In fact, in Johnson's nine UFC fights, he's only been out-landed a single time, and that was when he was fighting as a blown-up bantamweight, and against UFC champion Dominick Cruz. And despite that, Cruz managed to out-land him by only a single strike, 146-145.
At his new home, he can play the matador, or he can play the bull. Never was that better exhibited than in his fight with Benavidez, who most had penciled in as the likely flyweight tournament winner from the start. Johnson confounded Benavidez with his constant movement, feints and level changes. When Benavidez hung back, Johnson could get inside to land a combo and then get out before the counter-bomb came his way. When Benavidez tried to initiate, Johnson could duck low for the takedown. It was ultimately ruled a split-decision, though most of the media saw it much more conclusively in Johnson's favor.
So Johnson can approach this fight in the same freestyle fashion he usually does. His game features everything but power. As fate has it, that's one thing that his opponent John Dodson (14-5) can boast.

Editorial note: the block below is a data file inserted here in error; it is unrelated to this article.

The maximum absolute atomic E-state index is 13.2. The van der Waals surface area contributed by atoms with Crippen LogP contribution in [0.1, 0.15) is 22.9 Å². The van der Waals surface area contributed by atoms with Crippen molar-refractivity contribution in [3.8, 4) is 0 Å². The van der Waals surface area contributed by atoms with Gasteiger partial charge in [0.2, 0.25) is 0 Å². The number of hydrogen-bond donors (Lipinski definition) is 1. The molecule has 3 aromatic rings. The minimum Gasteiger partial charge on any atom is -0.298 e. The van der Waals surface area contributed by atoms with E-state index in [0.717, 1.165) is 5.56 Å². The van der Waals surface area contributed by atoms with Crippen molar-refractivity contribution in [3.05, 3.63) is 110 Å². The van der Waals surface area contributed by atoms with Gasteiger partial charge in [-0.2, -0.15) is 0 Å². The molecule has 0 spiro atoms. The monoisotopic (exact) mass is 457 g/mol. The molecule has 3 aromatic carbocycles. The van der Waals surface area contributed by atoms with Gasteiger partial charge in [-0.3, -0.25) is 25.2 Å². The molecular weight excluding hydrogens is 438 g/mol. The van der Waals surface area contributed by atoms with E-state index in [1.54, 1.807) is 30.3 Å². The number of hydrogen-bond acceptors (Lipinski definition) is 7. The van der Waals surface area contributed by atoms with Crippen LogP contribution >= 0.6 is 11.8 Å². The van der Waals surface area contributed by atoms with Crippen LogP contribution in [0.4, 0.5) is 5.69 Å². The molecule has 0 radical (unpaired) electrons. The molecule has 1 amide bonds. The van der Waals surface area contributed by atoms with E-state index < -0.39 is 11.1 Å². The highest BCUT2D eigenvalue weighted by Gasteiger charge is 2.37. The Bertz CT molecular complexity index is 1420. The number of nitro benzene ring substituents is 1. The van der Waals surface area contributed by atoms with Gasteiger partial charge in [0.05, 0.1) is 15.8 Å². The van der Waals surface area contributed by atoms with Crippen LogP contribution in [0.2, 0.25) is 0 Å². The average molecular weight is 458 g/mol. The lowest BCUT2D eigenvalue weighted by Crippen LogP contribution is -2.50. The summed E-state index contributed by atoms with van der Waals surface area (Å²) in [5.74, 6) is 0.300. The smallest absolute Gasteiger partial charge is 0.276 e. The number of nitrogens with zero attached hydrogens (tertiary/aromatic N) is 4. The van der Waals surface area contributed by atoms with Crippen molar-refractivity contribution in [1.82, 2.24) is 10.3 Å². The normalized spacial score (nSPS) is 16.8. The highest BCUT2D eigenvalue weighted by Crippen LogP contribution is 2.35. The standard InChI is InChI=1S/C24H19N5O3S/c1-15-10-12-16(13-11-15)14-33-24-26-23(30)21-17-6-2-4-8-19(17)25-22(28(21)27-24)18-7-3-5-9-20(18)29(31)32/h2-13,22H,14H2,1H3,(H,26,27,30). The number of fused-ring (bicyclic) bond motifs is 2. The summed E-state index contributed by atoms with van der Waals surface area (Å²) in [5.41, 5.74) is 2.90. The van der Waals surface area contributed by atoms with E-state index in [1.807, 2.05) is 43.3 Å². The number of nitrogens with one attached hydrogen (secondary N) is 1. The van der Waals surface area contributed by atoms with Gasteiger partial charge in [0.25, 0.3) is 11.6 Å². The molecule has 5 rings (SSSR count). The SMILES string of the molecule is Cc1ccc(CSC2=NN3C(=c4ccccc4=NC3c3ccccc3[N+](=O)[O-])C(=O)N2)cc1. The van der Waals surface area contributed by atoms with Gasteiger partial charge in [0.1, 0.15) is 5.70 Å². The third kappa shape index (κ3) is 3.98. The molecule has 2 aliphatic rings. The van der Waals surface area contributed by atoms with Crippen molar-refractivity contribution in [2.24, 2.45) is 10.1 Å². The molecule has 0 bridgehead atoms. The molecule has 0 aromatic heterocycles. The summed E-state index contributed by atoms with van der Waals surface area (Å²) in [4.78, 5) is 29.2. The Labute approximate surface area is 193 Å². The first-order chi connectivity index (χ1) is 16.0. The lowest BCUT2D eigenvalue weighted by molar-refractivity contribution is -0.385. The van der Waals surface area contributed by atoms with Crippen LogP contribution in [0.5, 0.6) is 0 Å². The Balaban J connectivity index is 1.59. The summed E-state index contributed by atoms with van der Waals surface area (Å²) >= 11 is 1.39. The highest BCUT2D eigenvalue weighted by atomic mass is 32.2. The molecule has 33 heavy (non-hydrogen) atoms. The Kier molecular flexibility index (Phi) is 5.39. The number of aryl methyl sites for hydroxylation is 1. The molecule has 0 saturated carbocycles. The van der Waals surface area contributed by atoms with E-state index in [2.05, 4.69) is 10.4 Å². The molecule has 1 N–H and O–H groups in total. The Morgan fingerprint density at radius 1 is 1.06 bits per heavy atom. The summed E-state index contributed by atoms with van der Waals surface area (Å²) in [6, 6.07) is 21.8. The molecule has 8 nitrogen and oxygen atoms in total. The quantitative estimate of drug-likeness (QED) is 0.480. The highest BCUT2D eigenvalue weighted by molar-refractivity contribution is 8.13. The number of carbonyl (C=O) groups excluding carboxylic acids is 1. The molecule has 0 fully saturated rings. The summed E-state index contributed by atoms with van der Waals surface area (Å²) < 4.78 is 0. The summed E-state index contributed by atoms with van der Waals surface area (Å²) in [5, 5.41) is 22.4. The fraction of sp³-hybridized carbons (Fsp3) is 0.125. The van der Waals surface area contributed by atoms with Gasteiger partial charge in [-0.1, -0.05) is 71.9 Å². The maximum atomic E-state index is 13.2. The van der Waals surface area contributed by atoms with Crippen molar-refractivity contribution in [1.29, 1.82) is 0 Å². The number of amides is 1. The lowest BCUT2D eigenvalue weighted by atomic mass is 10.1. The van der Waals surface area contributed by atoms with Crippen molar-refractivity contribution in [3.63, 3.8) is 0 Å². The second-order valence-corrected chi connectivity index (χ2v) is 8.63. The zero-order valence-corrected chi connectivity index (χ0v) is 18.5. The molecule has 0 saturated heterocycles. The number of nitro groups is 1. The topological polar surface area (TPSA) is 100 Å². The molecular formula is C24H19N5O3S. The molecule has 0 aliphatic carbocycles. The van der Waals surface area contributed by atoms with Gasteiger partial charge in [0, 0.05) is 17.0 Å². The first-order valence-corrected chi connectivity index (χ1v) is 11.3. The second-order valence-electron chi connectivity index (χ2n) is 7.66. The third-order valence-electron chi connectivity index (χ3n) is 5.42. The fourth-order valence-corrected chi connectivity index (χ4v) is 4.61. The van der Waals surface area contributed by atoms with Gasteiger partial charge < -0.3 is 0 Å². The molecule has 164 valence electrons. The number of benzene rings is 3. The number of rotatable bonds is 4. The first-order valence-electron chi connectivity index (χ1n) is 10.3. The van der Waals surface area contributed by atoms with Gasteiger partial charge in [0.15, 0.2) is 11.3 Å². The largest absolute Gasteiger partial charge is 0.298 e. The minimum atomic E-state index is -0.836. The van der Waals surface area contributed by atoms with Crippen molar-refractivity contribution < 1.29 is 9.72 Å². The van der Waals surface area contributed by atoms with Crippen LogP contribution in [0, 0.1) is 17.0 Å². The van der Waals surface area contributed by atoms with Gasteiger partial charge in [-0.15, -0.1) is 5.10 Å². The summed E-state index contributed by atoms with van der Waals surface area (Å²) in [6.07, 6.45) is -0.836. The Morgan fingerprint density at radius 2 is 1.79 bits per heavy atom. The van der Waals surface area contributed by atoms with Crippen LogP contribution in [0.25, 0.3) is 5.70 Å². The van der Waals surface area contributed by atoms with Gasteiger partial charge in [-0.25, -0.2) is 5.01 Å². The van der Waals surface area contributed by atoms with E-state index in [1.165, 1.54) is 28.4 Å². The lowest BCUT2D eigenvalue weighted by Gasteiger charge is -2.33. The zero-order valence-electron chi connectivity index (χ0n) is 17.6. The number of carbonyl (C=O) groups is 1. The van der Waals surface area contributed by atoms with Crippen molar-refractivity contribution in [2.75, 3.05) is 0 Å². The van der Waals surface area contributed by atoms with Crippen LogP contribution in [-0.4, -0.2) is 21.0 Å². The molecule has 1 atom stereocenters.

How the challenger approaches the fight is much more important than how Johnson does. That's because Dodson, as a power puncher, is prone to fighting with a more defined strategy. Dodson likes to stand at distance and wait for his opponents come to him. The southpaw may be Johnson's equal in speed -- there's no way to know for sure until Saturday -- and he trusts in his ability to reach his opponent's chin before the inverse happens. So far, that's held true as Dodson's won two of his three UFC bouts by knockout, including his most recent against Jussier Formiga.
But it was his other fight, a decision victory over Tim Elliott that left the most questions about his ability to win a five-round bout. Dodson's game didn't hold up over the course of the 15 minutes, and Elliott made it close late. Any such fade against Johnson is likely to swing the fight's momentum.